Previous sensitivity studies of dispersion model simulations of volcanic ash clouds have highlighted the importance of constraining the GSD of ash for operational forecasts, as this parameter strongly influences its residence time in the atmosphere (Scollo et al., 2008; Beckett et al., 2015; Durant, 2015; Poret et al., 2017; Osman et al., 2020; Poulidis and Iguchi, 2020). Here we show that the modelled aggregated GSD is also sensitive to the GSD, and the density, of the non-aggregated particles at the source. When the scheme is initialized with a coarse GSD, there are fewer particles per unit volume (lower number concentrations) within the plume, and aggregation is reduced. When particle densities are low, for the same mass flux, there are higher number concentrations and hence more aggregation.
Dispersion model simulations are influenced by the interplay between the size and density distributions assigned to the particles. Aggregates can have higher fall velocities than the smaller single grains of which they are composed and, therefore, act to reduce the extent and concentration of ash in the atmosphere (Rossi et al., 2021). However, porous aggregates can also have lower densities than the single grains, and this can act to raft ash to much greater distances (Bagheri et al., 2016; Rossi et al., 2021). In our case study of the Eyjafjallajökull 2010 eruption, we found that, although mass was lost from bins representing smaller grain sizes, the mode of the aggregated GSD did not differ from the source GSD of the erupted non-aggregated particles; for example, the output aggregated GSD at 19:00 UTC on 4 May 2010 has lost mass from ash ≤16 µm but the mode remains at 64–125 µm (Fig. 7).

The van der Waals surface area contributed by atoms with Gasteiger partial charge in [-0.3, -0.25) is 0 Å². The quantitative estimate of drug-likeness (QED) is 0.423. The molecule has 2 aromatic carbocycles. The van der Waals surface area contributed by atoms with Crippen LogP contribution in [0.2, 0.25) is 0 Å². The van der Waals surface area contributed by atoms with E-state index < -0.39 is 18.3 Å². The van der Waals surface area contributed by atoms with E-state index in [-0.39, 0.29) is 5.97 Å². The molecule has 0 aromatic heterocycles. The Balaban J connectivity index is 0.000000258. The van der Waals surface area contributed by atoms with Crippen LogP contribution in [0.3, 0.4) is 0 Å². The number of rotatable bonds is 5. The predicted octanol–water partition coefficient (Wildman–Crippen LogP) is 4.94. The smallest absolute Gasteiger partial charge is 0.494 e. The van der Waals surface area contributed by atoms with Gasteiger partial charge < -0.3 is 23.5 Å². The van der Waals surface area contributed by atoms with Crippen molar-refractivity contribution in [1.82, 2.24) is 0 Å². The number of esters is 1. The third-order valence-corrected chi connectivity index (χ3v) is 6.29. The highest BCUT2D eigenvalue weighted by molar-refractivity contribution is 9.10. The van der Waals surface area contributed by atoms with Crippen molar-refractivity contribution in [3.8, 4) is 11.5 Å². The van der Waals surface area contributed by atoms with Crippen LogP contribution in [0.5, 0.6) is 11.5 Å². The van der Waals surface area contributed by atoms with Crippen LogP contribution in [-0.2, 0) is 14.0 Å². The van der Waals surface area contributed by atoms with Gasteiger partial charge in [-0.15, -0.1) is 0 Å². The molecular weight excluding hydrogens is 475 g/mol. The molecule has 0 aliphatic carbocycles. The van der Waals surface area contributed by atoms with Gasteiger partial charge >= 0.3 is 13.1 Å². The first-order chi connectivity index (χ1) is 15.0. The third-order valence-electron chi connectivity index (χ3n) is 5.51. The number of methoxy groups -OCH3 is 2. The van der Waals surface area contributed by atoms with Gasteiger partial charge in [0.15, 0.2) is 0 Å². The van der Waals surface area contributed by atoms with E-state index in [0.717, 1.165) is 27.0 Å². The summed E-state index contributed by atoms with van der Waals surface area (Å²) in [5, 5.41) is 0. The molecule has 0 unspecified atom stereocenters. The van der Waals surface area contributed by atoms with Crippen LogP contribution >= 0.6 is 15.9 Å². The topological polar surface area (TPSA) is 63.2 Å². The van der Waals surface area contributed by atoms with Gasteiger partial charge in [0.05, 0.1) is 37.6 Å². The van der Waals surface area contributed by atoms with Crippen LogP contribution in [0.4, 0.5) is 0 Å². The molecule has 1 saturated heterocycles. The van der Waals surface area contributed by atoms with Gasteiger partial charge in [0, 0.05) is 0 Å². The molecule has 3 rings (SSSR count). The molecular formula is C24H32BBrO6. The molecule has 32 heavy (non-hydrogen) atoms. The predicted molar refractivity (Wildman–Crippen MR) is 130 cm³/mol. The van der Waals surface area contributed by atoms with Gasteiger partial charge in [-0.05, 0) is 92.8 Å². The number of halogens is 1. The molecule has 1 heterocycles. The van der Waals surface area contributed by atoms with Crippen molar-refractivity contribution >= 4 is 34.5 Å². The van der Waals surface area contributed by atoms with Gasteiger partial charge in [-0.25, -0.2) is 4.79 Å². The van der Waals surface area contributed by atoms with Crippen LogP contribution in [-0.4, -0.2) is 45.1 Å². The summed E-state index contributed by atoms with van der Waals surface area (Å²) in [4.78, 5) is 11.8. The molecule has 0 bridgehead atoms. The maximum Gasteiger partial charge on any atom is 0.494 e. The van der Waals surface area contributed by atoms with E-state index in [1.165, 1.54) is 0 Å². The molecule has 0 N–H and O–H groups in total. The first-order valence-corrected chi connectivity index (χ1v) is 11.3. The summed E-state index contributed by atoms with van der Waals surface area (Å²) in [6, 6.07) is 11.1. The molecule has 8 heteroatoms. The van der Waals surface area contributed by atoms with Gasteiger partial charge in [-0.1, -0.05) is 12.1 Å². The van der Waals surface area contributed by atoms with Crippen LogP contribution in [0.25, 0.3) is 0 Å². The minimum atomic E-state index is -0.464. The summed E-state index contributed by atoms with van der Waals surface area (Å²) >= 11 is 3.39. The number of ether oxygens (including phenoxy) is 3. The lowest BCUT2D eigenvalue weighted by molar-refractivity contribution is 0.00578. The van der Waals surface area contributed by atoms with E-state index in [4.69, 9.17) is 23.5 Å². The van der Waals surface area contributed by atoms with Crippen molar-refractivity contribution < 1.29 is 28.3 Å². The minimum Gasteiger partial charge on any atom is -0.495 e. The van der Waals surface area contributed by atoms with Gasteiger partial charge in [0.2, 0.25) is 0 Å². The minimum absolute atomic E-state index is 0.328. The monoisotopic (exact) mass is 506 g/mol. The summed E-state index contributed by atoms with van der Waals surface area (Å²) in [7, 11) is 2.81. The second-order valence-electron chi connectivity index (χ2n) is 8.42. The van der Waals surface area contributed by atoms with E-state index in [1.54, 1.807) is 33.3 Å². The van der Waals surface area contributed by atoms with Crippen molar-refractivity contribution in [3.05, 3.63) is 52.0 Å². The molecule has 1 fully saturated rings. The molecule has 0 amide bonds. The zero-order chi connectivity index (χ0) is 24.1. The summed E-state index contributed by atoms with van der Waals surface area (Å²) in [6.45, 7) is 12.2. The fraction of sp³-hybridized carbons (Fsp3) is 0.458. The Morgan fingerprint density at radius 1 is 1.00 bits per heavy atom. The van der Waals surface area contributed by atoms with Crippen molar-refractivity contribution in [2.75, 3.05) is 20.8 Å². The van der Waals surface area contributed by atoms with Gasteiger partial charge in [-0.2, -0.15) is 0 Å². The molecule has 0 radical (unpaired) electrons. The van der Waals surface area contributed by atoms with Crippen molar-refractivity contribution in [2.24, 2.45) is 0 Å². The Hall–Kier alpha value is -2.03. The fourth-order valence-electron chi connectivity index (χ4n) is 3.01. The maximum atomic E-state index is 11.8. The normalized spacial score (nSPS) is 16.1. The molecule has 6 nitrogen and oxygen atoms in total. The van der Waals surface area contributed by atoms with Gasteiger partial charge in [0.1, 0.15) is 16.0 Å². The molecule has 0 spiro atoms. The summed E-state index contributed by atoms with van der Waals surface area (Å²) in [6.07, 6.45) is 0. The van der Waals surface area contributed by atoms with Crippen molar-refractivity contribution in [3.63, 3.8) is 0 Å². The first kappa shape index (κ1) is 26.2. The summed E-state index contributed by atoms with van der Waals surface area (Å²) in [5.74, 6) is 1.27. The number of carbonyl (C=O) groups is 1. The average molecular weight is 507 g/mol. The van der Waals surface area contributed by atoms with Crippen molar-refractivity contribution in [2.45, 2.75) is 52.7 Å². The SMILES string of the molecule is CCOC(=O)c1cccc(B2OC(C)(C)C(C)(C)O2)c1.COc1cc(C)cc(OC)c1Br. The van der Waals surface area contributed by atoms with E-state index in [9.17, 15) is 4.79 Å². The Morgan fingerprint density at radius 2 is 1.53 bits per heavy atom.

Our dispersion model set-up in this study reflects the choices used by the London VAAC; as such we examine the transport and dispersion of ash with diameters ≤125 µm, and we consider the implications for the modelled extent of the ash cloud with mass loadings of significance to the aviation industry. We found that using the time-varying aggregated GSD to initialize our dispersion model, rather than the size distribution of the single grains, had little impact on the simulated ash cloud. When we considered that aggregates may have (lower) densities of 1000 and 500 kg m−3 and make up 25 %–75 % of the total mass of the simulated aggregated GSD, we found that the area of the ash cloud with concentrations significant for aircraft operations (>2 g m−2) varied by a factor of just ∼ 1.1. Previous studies, which have considered the sensitivity of dispersion model forecasts of volcanic ash clouds to the density distribution of the ash, have also suggested that simulations are relatively insensitive to this parameter (Scollo et al., 2008; Beckett et al., 2015). In fact, in this case, the modelled ash cloud is more sensitive to the input GSD of the non-aggregated particles at the source than due to any change to the GSD or density due to aggregation. Osman et al. (2020) compared NAME simulations initialized with the default GSD used by the London VAAC (which is relatively fine) and the published GSD of ash from the 1991 eruption of Hekla (which is much coarser). They found that simulations of the extent of the Eyjafjallajökull ash cloud in 2010 with concentrations >2 g m−2 varied by a factor of ∼ 2.5.